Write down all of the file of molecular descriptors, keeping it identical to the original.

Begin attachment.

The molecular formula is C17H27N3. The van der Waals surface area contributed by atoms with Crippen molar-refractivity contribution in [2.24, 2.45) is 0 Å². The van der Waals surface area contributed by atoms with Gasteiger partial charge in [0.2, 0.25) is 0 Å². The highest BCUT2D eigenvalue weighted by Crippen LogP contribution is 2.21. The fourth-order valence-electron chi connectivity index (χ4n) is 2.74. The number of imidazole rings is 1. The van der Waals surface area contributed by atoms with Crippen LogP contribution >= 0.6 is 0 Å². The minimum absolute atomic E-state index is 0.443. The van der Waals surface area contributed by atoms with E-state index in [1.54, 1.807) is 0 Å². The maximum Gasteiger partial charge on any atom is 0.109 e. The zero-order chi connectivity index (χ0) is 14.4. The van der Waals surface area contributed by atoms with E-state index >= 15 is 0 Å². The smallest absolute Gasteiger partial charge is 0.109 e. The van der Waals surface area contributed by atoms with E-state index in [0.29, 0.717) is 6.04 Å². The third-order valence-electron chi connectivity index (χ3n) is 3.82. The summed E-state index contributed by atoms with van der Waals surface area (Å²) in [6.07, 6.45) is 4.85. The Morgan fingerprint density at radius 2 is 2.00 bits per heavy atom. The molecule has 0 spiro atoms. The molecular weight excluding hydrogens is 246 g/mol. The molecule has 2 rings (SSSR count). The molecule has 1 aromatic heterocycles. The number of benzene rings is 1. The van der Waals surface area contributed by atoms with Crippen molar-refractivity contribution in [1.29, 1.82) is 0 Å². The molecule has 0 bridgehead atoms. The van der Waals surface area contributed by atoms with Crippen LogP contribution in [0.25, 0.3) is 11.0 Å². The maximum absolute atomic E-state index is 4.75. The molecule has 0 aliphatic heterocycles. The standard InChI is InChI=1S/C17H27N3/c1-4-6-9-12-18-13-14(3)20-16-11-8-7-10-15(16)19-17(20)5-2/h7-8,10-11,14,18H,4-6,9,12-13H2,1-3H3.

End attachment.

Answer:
The molecular formula is C17H27N3. The van der Waals surface area contributed by atoms with Crippen molar-refractivity contribution in [2.24, 2.45) is 0 Å². The van der Waals surface area contributed by atoms with Gasteiger partial charge in [0.2, 0.25) is 0 Å². The highest BCUT2D eigenvalue weighted by Crippen LogP contribution is 2.21. The fourth-order valence-electron chi connectivity index (χ4n) is 2.74. The number of imidazole rings is 1. The van der Waals surface area contributed by atoms with Crippen LogP contribution >= 0.6 is 0 Å². The minimum absolute atomic E-state index is 0.443. The van der Waals surface area contributed by atoms with E-state index in [1.54, 1.807) is 0 Å². The maximum Gasteiger partial charge on any atom is 0.109 e. The zero-order chi connectivity index (χ0) is 14.4. The van der Waals surface area contributed by atoms with E-state index >= 15 is 0 Å². The smallest absolute Gasteiger partial charge is 0.109 e. The van der Waals surface area contributed by atoms with E-state index in [0.29, 0.717) is 6.04 Å². The third-order valence-electron chi connectivity index (χ3n) is 3.82. The summed E-state index contributed by atoms with van der Waals surface area (Å²) in [6.07, 6.45) is 4.85. The Morgan fingerprint density at radius 2 is 2.00 bits per heavy atom. The molecule has 0 spiro atoms. The molecular weight excluding hydrogens is 246 g/mol. The molecule has 2 rings (SSSR count). The molecule has 1 aromatic heterocycles. The number of benzene rings is 1. The van der Waals surface area contributed by atoms with Crippen molar-refractivity contribution in [1.29, 1.82) is 0 Å². The molecule has 0 bridgehead atoms. The van der Waals surface area contributed by atoms with Crippen LogP contribution in [0.25, 0.3) is 11.0 Å². The maximum absolute atomic E-state index is 4.75. The molecule has 0 aliphatic heterocycles. The standard InChI is InChI=1S/C17H27N3/c1-4-6-9-12-18-13-14(3)20-16-11-8-7-10-15(16)19-17(20)5-2/h7-8,10-11,14,18H,4-6,9,12-13H2,1-3H3.